Incoming students required to complete alcohol, sexual assault
Northern Illinois University
July 30, 2015
All incoming new students – freshmen and transfers – must complete mandatory online education designed to improve their understanding of the critical issues regarding sexual assault, interpersonal violence, stalking and bystander intervention, as well as the prevention of alcohol misuse.
With the 2013 reauthorization of the Violence Against Women Act (VAWA) and the 2014 Campus Sexual Violence Act (SaVE Act), the federal government has imposed new requirements regarding the prevention and response to gender-based violence on college and university campuses. One such regulation is the requirement for all new students to participate in prevention education.
For NIU to achieve compliance in meeting this educational obligation, NIU President Doug Baker accepted the recommendation of the Presidential Task Force on Violence Against Women Act to mandate that all newly enrolled undergraduate students complete two online educational modules: AlcoholEdu for College and Haven – Understanding Sexual Assault.
During summer orientation, students were informed that beginning Monday, Aug. 3, they will receive detailed emails through their official NIU accounts providing log-in information and instructions on completing the modules. Late registrants and international students should check their official NIU email accounts for more information.
Students should strive to complete Part I of both modules before fall classes begin Monday, Aug. 24; those who fail to meet the final deadline of Friday, Sept. 18, cannot register for spring semester classes until they come into compliance.
Donna Schoenfeld, director of Wellness Promotion, said the goal is to offer new students fundamental knowledge regarding alcohol and sexual assault, risk reduction measures for themselves and others, and how to proactively and safely stand up for others in need.
“It’s important for students to have basic information prior to coming to campus; we’re hoping that students will think about and consider wiser choices before facing potentially difficult and harmful decisions,” Schoenfeld said.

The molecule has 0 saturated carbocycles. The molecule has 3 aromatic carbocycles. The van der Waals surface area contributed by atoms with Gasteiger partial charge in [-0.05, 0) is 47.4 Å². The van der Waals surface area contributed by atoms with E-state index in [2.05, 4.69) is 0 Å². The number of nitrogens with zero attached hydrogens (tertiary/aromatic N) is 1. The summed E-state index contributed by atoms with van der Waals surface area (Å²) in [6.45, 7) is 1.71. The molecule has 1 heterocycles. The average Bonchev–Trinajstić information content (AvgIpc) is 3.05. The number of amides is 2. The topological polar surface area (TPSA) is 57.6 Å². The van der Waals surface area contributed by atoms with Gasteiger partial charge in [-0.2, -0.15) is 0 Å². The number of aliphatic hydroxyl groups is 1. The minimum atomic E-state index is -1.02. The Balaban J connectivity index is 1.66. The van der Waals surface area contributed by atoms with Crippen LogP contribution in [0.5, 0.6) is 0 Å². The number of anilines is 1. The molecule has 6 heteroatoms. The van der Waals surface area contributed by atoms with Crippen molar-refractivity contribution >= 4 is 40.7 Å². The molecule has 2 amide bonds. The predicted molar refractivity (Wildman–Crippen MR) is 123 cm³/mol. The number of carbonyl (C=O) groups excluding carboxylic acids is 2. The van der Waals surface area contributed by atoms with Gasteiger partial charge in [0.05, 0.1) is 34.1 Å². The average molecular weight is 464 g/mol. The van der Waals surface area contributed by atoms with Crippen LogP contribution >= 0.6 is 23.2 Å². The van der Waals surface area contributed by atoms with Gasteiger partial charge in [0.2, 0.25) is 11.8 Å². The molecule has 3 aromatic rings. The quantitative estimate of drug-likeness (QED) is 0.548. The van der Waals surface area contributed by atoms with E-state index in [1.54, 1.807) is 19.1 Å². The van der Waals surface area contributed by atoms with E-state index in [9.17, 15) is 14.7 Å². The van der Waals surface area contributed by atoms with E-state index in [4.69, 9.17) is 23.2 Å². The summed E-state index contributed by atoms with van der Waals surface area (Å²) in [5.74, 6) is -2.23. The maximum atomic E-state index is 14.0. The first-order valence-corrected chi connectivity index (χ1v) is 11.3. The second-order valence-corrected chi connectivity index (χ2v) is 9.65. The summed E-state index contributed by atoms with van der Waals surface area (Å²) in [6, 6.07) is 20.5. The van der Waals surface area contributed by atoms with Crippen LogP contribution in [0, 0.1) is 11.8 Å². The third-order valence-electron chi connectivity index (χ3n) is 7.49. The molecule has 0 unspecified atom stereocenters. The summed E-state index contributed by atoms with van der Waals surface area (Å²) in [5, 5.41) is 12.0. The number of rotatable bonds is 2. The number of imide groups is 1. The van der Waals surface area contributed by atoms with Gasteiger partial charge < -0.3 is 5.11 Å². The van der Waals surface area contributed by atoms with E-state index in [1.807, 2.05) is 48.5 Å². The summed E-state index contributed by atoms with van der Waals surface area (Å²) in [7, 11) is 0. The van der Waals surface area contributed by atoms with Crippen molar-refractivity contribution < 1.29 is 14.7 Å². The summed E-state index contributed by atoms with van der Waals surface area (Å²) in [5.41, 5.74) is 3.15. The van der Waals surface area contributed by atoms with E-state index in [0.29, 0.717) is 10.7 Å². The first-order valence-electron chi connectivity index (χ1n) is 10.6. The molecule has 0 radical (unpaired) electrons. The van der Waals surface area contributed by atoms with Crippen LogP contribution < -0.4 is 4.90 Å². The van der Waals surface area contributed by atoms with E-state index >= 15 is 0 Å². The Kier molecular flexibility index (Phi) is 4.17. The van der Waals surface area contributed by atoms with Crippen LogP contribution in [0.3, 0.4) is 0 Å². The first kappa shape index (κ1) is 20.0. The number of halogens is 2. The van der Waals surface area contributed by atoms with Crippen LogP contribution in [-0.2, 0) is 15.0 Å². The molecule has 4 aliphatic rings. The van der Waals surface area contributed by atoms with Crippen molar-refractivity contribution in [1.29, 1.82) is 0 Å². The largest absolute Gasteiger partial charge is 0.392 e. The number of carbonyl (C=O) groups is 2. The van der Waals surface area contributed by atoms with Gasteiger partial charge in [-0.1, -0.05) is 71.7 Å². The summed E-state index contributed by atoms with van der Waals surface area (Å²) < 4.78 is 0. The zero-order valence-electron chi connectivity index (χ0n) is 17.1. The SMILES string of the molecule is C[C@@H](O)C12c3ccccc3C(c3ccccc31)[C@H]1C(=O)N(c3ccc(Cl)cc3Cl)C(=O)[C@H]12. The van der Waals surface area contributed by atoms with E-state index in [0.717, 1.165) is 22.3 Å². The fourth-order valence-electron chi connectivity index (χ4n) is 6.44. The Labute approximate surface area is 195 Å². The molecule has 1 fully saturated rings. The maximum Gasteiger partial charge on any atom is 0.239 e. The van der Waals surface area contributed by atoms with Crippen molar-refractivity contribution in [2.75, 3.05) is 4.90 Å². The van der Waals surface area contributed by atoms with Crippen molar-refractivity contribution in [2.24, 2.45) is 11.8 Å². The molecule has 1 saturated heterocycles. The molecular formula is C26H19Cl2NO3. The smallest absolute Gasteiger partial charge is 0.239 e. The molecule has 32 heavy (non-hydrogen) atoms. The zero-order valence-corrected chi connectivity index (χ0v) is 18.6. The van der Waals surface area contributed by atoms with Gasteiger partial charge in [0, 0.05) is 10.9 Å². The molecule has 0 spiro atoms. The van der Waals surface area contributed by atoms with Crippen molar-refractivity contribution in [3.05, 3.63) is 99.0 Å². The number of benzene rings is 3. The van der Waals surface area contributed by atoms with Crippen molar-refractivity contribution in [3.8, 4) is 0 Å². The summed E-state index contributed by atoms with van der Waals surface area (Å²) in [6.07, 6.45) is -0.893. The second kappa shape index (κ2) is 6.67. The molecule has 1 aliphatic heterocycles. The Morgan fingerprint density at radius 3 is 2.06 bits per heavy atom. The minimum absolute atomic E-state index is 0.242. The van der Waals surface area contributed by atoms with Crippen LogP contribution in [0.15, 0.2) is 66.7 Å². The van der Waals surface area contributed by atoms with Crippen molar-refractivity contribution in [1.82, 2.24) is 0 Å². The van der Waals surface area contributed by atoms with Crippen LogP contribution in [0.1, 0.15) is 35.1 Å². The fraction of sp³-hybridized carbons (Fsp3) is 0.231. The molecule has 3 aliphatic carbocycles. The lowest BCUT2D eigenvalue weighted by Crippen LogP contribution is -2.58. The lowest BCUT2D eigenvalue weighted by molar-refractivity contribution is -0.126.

“For many of our students, NIU is a big world of new and exciting opportunities. By starting the semester with fundamental knowledge regarding the prevention of gender-based violence and alcohol misuse, we hope healthier and safer decisions will ensue.”
Topics covered in Haven include the ethics of relationships, the effects of alcohol on relationships, the ability to give consent and bystander intervention.
AlcoholEdu covers how alcohol affects the body, mind, perceptions and behaviors.
Topics include how media, family and social expectations shape ideas and behaviors; risks associated with problem drinking, including violence and impaired driving; and the impact of alcohol on academic performance.
New students who lack computers with audio capabilities and Internet access at home are not exempt; those students should seek public computers, such as those found in local public libraries, copy centers or community centers.
Students with documented learning needs who require accommodations should contact NIU’s Disability Resource Center at (815) 753-1303 or email@example.com.
Because NIU is committed to the health, safety and academic success of students, the two modules will provide a wealth of useful data from their survey components.
“As administrators, we will be able to see where the gaps are in terms of students’ perceptions, knowledge and decision-making. The data will show us where we need to focus more of our educational efforts,” Schoenfeld said.
Meanwhile, she said, the heightened awareness does not stop with the online education. All students, faculty and staff are responsible for creating and maintaining a safe and healthy community.
“One-and-done isn’t the goal here. Haven and AlcoholEdu are the introduction. Once the academic year begins, there are myriad opportunities for all students to engage in educational activities, workshops, courses and awareness events addressing issues of gender-based violence and alcohol misuse,” Schoenfeld said.
Faculty and instructors are encouraged to consider assigning these two modules to returning students, as they are open to all, she added.
“Even if some of the students don’t feel the information contained in AlcoholEdu or Haven pertains to them, chances are the information relates to someone they know. As a result, they can help a friend. Additionally, students might understand what some of their classmates may be going through.”
For more information, call Wellness Promotion at (815) 753-9755 or email Schoenfeld at firstname.lastname@example.org.